Raeford, N.C.—March 17—Sometimes you just have to be a goldfish, as Ted Lasso says to his team on the Apple TV series of the same name—forget what happened quickly and move on.
Will Coleman came into the CCI4*-S show jumping today at the Setters’ Run Farm Carolina International on top of the class with Chin Tonic HS and in third with Off The Record, but by the end of the class he was ready to forget his wild day.
Coleman rode the Off the Record Syndicate's 14-year-old Irish Sport Horse gelding Off the Record (VDL Arkansas x Drumagoland Bay), his 2022 FEI World Eventing Championship (Pratoni, Italy) mount, first over Marc Donovan’s show jumping course on the grass field at the Carolina Horse Park. With winds whipping, many horses were unnerved throughout the day, and “Timmy” shocked Coleman by sliding to a stop in front of fence 3, a vertical, and somersaulting Coleman over his head.
“I was so shocked, I had no idea what happened,” he said.
After dusting himself off and walking out of the ring, Coleman hopped on Chin Tonic HS to warm up, but the gelding lost a shoe.
Once it was on, they headed into the ring as the last to go and delivered one of just six double-clear rounds to maintain their 19.4 score heading into tomorrow’s cross-country.
“You just have to forget about it,” he said. “My bum hurts a little bit, but other than that I just try to put it out of my mind. Stuff happens and you have to be a goldfish as Ted Lasso would say. The wind has been crazy and just what happened with Timmy was very out of character, but that’s horses. It’s just been one of those days.”
“Chin,” an 11-year-old Holsteiner gelding (Chin Champ x Wildera), owned by Hyperion Stud LLC, has a very strong show jumping record, but Coleman felt he wasn’t jumping as well as he could have.
“It was sort of an odd course, I thought—a little counterintuitive in a lot of places—which can be good to keep us on our toes, but it definitely felt maybe not as smooth as some rounds,” he said. “He tried hard. We had sort of a messed-up day. He pulled his shoe right before I was about to go and then he’s a very hot-blooded horse, so to start and stop with him is not the ideal scenario for him to jump well. Maybe that contributed to just not feeling as good as normal. But he’s a quality horse, and he tried hard. We left them up; we touched that last one pretty good but got a bit lucky, and now we go on to tomorrow.”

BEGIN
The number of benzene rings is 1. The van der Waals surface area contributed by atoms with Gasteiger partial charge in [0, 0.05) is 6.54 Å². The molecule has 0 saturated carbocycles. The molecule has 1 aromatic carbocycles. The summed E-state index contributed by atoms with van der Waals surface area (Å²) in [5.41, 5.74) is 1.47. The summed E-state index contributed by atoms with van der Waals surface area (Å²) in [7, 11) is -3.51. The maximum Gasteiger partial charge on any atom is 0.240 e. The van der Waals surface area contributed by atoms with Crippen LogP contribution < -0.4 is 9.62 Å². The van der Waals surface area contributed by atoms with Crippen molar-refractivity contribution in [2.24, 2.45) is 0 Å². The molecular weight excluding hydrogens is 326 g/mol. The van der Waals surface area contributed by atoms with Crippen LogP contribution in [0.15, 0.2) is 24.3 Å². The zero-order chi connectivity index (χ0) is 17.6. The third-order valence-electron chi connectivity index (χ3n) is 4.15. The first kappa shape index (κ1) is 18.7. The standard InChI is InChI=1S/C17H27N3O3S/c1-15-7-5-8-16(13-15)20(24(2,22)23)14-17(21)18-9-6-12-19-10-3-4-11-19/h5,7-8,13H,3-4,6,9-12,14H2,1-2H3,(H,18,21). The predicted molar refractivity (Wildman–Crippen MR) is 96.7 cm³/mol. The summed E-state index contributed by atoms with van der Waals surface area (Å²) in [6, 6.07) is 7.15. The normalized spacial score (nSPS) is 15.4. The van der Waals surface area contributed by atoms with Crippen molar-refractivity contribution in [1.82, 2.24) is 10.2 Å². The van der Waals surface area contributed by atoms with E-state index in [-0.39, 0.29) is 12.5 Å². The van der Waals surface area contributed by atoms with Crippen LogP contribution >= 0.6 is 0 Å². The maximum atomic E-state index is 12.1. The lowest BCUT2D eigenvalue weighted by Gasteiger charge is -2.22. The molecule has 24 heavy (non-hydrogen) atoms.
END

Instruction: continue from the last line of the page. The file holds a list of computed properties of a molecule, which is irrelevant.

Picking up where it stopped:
Twenty-four pairs started the show jumping. Julie Wolfert withdrew SSH Playboy after she fell off in warm up. Two pairs, Dana Cooke and FE Glamour, and Fylicia Barr and Galloway Sunrise, were given compulsory retirements for five or more rails and will not be allowed to continue to cross-country.
Liz Halliday-Sharp and Miks Master C were one of the pairs to jump double-clear, and they’ll stay in second place on 20.1 heading into cross-country.
The 11-year-old U.S.-bred Swedish Warmblood (Mighty Magic x Qui Luma CBF), owned by Ocala Horse Properties and Debbie Palmer, will head to the Land Rover Kentucky Three-Day Event in April like Chin Tonic HS.
“He was good,” she said. “He was a lot of horse today. They're all a bit feral today. All my three-star horses were wild as well. He's gotten a lot better. I definitely have my hands more full than I usually do with him now. I feel like we're pretty gelled now in the jumping, and today he was sort of extra horse. I knew the time was tight enough, so I had to make sure I made the time but was organized at the same time. That's always the challenge with him. He tried really hard, he jumped really well and kind of in his own style. But he's very careful. And he was making a big effort to go higher now; he used to be a bit slithery. And he is a wiggly horse, so that's kind of difficult, too. But he tried really hard.”
Doug Payne and Starr Witness moved into third on their dressage score of 24.6. The 12-year-old Dutch Warmblood mare (Chello III VDL x Carmen), who he owns with Laurie McRee and Catherine Winter, is Payne’s hope for Pan American Games team selection this summer.
“I think it was a wonderful field,” he said of the new spot for the arena. “I liked it a lot better than the old one. With the tree line it felt like it had a little bit more atmosphere. She is quite careful. Sometimes in the past she has been ultra-careful, and we kind of go sky high in the front and not be quite as good behind, but she’s really finishing behind. I’m trying to do my best to keep her engaged and coming forward. She was very, very good. She is a privilege to ride for sure.”
Payne noted that Donovan’s course was built to spec and quite square, which likely resulted in so few clear rounds.
“The difficult thing about that field is a little bit of undulation, so a bunch of the oxers are off of a little bit of a rollback a little bit uphill, so if the horses got any bit backwards on the turn or were just not connected, they end up weak climbing up to it,” he said. “I think that makes it a lot harder and a bit deceptive.”
Each rider has their own plan for tomorrow over Ian Stark’s cross-country course, but all agreed it looks big, bold and educational as a prep run for their spring three-days.
“We’re going to go out there and give it a strong ride around,” said Coleman. “I kind of want to see how he copes with a course like this. He’s not inexperienced. I plan to go and be competitive. I think it’s a good event to get your horses ready for a five-star if that’s what you are aiming for. For me, it has served me well in the past.
“It is always kind of big,” he continued. “A lot of the questions are consistent with the track from last year, but I think he’s made it slightly more technical, so you just have to be on your toes. He has a lot of big jumps out there, but I think for the most part they actually ride pretty well if you ride them well—so I try to do that!”
Four-star cross-country starts on Saturday 11:48 a.m.
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